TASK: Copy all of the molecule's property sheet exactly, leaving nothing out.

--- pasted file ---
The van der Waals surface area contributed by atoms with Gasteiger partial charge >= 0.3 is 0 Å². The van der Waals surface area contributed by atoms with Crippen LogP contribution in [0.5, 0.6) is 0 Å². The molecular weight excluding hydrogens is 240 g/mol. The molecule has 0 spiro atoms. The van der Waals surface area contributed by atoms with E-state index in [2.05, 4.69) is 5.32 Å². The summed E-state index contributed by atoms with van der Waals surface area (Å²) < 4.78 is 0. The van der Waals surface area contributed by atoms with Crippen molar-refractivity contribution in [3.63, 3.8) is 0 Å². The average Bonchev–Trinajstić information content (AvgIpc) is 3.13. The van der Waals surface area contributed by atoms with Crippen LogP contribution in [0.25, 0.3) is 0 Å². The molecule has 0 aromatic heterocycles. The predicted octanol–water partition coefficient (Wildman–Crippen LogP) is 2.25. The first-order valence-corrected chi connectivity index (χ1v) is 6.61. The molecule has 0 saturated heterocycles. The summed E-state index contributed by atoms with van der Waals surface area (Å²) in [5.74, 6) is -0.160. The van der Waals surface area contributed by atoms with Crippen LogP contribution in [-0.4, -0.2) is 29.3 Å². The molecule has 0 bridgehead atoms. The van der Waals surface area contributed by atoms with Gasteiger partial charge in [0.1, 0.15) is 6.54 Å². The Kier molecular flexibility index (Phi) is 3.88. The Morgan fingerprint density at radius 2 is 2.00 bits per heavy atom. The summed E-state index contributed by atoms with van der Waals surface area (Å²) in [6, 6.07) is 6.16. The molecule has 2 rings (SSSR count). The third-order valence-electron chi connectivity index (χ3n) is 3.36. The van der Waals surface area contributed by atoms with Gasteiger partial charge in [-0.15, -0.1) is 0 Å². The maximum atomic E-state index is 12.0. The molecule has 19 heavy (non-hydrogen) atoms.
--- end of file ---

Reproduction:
The van der Waals surface area contributed by atoms with Gasteiger partial charge >= 0.3 is 0 Å². The van der Waals surface area contributed by atoms with Crippen LogP contribution in [0.5, 0.6) is 0 Å². The molecular weight excluding hydrogens is 240 g/mol. The molecule has 0 spiro atoms. The van der Waals surface area contributed by atoms with E-state index in [2.05, 4.69) is 5.32 Å². The summed E-state index contributed by atoms with van der Waals surface area (Å²) < 4.78 is 0. The van der Waals surface area contributed by atoms with Crippen molar-refractivity contribution in [3.63, 3.8) is 0 Å². The average Bonchev–Trinajstić information content (AvgIpc) is 3.13. The van der Waals surface area contributed by atoms with Crippen LogP contribution in [0.25, 0.3) is 0 Å². The molecule has 0 aromatic heterocycles. The predicted octanol–water partition coefficient (Wildman–Crippen LogP) is 2.25. The first-order valence-corrected chi connectivity index (χ1v) is 6.61. The molecule has 0 saturated heterocycles. The summed E-state index contributed by atoms with van der Waals surface area (Å²) in [5.74, 6) is -0.160. The van der Waals surface area contributed by atoms with Crippen LogP contribution in [-0.4, -0.2) is 29.3 Å². The molecule has 0 bridgehead atoms. The van der Waals surface area contributed by atoms with Gasteiger partial charge in [0.1, 0.15) is 6.54 Å². The Kier molecular flexibility index (Phi) is 3.88. The Morgan fingerprint density at radius 2 is 2.00 bits per heavy atom. The summed E-state index contributed by atoms with van der Waals surface area (Å²) in [6, 6.07) is 6.16. The molecule has 2 rings (SSSR count). The third-order valence-electron chi connectivity index (χ3n) is 3.36. The van der Waals surface area contributed by atoms with Gasteiger partial charge in [-0.15, -0.1) is 0 Å². The maximum atomic E-state index is 12.0. The molecule has 19 heavy (non-hydrogen) atoms.